WaPo: MSNBC Prez Helped Recruit Ronna -- Then Chickened Out

AP Photo/Alex Brandon

Blue on blue, heartache on heartache ... This story gets more inglorious every day for NBC News and MSNBC. Rashida Jones, the MSNBC president who sided with her channel's on-air hosts to oppose Ronna McDaniel's hiring, turned out to be one of the most significant figures in her recruitment. 

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According to the Washington Post, in fact, Jones had to talk McDaniel into agreeing to appear on MSNBC, and NBC offered more money to sweeten the deal to convince her:

MSNBC President Rashida Jones participated in recruiting former Republican National Committee chair Ronna McDaniel earlier this month and McDaniel was offered a more lucrative contributor contract after she agreed to appear on MSNBC and not just NBC News, according to people familiar with the matter. ...

In a friendly call between Jones and McDaniel, the two spoke about American politics, their young children and the need to have differing views on the airwaves, the people familiar with the matter said. McDaniel left the call heartened, people close to her said.

Top NBC News executives preferred that McDaniel agree to appear on both channels, according to the people familiar with the matter. MSNBC is a liberal-leaning sister network to NBC News.

McDaniel agreed to appear on both networks after a series of informal discussions and the improved contract, the people said.

And then when the proverbial excrement hit the proverbial fan ...

After McDaniel was hired and a backlash ensued, Jones privately told MSNBC anchors on Friday and Saturday that McDaniel would not appear on the network, according to people familiar with her calls last weekend.

The plot thickens! We already knew this involved gutless wonders at NBC, but now we have a real hypocrite at the top of MSNBC as a key factor. Assuming this is accurate, it casts a new shadow on Jones and could change the tenor of this story from the current narrative of NBC News being clueless to Jones betraying her corporate bosses in an attempt to avoid the wrath of her own newsroom.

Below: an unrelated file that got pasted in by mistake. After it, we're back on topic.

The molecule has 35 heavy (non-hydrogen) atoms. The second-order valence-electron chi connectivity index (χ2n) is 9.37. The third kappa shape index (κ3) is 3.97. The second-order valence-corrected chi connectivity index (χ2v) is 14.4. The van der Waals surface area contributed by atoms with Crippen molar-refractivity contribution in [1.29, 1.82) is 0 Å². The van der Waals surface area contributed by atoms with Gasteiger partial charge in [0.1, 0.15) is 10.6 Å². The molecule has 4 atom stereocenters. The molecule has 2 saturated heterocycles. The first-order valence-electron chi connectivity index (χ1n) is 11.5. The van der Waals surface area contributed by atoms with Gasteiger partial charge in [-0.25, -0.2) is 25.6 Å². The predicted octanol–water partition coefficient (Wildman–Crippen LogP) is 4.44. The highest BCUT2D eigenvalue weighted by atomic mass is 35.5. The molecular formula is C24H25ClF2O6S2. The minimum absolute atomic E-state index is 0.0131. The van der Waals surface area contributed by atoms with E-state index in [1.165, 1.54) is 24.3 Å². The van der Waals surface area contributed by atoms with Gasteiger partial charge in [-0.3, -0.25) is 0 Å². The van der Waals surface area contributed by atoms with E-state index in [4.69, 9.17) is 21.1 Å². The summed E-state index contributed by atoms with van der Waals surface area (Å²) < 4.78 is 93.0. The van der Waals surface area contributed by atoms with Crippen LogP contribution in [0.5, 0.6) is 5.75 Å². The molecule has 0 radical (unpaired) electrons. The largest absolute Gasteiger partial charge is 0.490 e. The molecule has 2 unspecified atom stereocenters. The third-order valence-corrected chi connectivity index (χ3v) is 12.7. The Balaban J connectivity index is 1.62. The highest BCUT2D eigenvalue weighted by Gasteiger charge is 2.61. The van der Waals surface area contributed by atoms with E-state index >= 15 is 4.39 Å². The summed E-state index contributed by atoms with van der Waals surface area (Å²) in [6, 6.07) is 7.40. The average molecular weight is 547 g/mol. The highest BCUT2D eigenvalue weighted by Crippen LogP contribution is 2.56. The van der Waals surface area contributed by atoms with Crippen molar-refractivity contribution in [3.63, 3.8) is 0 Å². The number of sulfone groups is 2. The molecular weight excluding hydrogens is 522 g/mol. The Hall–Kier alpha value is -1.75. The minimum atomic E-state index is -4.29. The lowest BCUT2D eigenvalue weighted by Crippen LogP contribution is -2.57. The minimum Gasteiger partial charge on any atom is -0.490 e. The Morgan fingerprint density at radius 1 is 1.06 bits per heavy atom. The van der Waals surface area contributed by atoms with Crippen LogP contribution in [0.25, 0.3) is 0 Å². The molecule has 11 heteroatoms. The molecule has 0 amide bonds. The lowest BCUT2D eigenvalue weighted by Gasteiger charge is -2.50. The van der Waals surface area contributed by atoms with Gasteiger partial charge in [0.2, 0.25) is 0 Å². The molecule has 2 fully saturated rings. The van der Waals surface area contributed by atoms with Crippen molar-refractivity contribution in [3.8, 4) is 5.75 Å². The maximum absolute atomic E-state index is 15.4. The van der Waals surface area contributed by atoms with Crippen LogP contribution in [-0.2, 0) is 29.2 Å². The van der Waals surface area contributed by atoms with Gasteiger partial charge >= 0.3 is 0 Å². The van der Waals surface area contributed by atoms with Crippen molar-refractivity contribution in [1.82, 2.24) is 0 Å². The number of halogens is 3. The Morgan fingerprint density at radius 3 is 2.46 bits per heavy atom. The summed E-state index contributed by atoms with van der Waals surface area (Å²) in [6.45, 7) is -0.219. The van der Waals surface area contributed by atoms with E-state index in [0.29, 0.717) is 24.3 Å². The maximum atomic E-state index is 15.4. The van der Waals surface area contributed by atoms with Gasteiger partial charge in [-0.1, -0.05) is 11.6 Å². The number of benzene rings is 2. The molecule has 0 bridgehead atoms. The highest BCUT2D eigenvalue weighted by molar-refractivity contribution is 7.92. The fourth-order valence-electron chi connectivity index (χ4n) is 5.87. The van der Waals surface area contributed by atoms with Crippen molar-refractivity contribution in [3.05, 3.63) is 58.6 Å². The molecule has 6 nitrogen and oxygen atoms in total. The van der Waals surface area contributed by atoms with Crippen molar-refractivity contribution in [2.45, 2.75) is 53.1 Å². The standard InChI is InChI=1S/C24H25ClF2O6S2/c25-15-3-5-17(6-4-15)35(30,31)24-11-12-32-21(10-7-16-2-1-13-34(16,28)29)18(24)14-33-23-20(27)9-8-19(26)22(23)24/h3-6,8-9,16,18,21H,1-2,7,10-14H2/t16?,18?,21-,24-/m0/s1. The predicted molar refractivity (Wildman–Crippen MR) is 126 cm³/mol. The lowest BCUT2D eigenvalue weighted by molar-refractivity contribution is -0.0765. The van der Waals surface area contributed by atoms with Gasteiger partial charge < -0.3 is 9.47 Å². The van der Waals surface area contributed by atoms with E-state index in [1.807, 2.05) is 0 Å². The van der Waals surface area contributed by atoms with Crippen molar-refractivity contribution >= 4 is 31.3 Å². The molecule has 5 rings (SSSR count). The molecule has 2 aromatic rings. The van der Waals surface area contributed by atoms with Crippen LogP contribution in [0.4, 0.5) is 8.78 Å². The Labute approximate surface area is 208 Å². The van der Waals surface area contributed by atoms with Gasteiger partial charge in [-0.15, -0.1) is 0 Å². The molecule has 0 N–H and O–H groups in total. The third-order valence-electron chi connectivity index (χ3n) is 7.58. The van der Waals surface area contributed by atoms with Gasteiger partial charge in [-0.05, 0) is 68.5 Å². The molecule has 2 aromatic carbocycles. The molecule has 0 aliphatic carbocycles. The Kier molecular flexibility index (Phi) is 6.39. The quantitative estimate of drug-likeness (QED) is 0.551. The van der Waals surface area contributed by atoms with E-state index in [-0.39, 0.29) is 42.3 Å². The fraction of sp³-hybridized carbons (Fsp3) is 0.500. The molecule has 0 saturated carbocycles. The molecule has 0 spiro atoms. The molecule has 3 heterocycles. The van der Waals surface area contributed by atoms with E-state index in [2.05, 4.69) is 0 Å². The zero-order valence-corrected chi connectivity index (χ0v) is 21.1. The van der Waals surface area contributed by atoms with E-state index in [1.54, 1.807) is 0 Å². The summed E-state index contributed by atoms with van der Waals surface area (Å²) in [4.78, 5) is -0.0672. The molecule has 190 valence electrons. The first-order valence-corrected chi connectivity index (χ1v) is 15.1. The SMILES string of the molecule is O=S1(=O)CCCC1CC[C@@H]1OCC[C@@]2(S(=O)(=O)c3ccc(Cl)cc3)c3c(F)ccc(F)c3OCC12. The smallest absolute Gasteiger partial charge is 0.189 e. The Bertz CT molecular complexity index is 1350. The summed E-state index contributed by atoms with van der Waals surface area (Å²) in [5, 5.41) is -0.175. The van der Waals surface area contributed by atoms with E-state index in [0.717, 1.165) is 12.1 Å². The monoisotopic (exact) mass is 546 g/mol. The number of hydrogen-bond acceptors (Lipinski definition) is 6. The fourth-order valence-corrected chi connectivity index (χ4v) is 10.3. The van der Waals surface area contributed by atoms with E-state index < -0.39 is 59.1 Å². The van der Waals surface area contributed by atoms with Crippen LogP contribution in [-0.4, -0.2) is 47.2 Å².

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At this point, it might be fun to play a traditional Washington game: Guess The Leaker(s). Where did the WaPo get this story, accurate or not? Let's put the possibilities in categories:

  1. Ronna McDaniel and her camp - She clearly has motive to burn everyone involved, especially Rashida Jones, if this sequence is accurate. Every single NBC/MSNBC figure will be a target for her ire, and she has no reason to refrain from burning everyone involved in this debacle. At least one part of the story was sourced by "people close to her," as the excerpt above notes. But would the WaPo run this as a fact-based report just on her word alone? Doubtful, so ...
  2. NBC News execs - They got scorched by their own talent and much of the Protection Racket Media world for hiring McDaniel in the first place. Critics derided them as out of touch with their "talent," and supposedly disconnected from the Dire Threat to Muh Democracy!® that would erupt if McDaniel had access to a microphone. Cesar Conde, Carrie Budoff Brown, and Rebecca Blumenstein have plenty of reasons to set the record straight after Jones' grandstanding and butt-smooching with her talent, and the Post would definitely take their input (or those who work with/for them) as authoritative sources. Or it could be ...